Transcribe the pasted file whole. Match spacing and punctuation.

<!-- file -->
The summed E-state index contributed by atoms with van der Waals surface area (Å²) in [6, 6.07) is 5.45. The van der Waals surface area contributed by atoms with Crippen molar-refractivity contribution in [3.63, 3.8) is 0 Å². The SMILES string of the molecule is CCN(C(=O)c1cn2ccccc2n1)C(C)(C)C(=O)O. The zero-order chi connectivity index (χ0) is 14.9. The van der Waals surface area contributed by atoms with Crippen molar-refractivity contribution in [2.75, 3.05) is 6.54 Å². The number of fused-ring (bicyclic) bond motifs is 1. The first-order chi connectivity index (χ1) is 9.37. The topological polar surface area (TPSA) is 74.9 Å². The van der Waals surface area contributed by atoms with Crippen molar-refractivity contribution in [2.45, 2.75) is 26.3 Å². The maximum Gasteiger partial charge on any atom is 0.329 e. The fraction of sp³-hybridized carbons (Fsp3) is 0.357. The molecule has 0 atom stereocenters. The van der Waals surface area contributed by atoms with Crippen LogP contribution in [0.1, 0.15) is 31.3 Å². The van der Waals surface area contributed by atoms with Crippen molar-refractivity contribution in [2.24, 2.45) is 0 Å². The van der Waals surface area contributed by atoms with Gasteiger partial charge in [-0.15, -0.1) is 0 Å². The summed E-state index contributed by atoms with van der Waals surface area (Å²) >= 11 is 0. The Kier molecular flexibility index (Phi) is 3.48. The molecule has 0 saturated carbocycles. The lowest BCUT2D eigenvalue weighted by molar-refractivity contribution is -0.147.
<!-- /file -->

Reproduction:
The summed E-state index contributed by atoms with van der Waals surface area (Å²) in [6, 6.07) is 5.45. The van der Waals surface area contributed by atoms with Crippen molar-refractivity contribution in [3.63, 3.8) is 0 Å². The SMILES string of the molecule is CCN(C(=O)c1cn2ccccc2n1)C(C)(C)C(=O)O. The zero-order chi connectivity index (χ0) is 14.9. The van der Waals surface area contributed by atoms with Crippen molar-refractivity contribution in [2.75, 3.05) is 6.54 Å². The number of fused-ring (bicyclic) bond motifs is 1. The first-order chi connectivity index (χ1) is 9.37. The topological polar surface area (TPSA) is 74.9 Å². The van der Waals surface area contributed by atoms with Crippen molar-refractivity contribution in [2.45, 2.75) is 26.3 Å². The maximum Gasteiger partial charge on any atom is 0.329 e. The fraction of sp³-hybridized carbons (Fsp3) is 0.357. The molecule has 0 atom stereocenters. The van der Waals surface area contributed by atoms with Crippen LogP contribution in [0.1, 0.15) is 31.3 Å². The van der Waals surface area contributed by atoms with Crippen molar-refractivity contribution in [2.24, 2.45) is 0 Å². The van der Waals surface area contributed by atoms with Gasteiger partial charge in [-0.15, -0.1) is 0 Å². The summed E-state index contributed by atoms with van der Waals surface area (Å²) >= 11 is 0. The Kier molecular flexibility index (Phi) is 3.48. The molecule has 0 saturated carbocycles. The lowest BCUT2D eigenvalue weighted by molar-refractivity contribution is -0.147.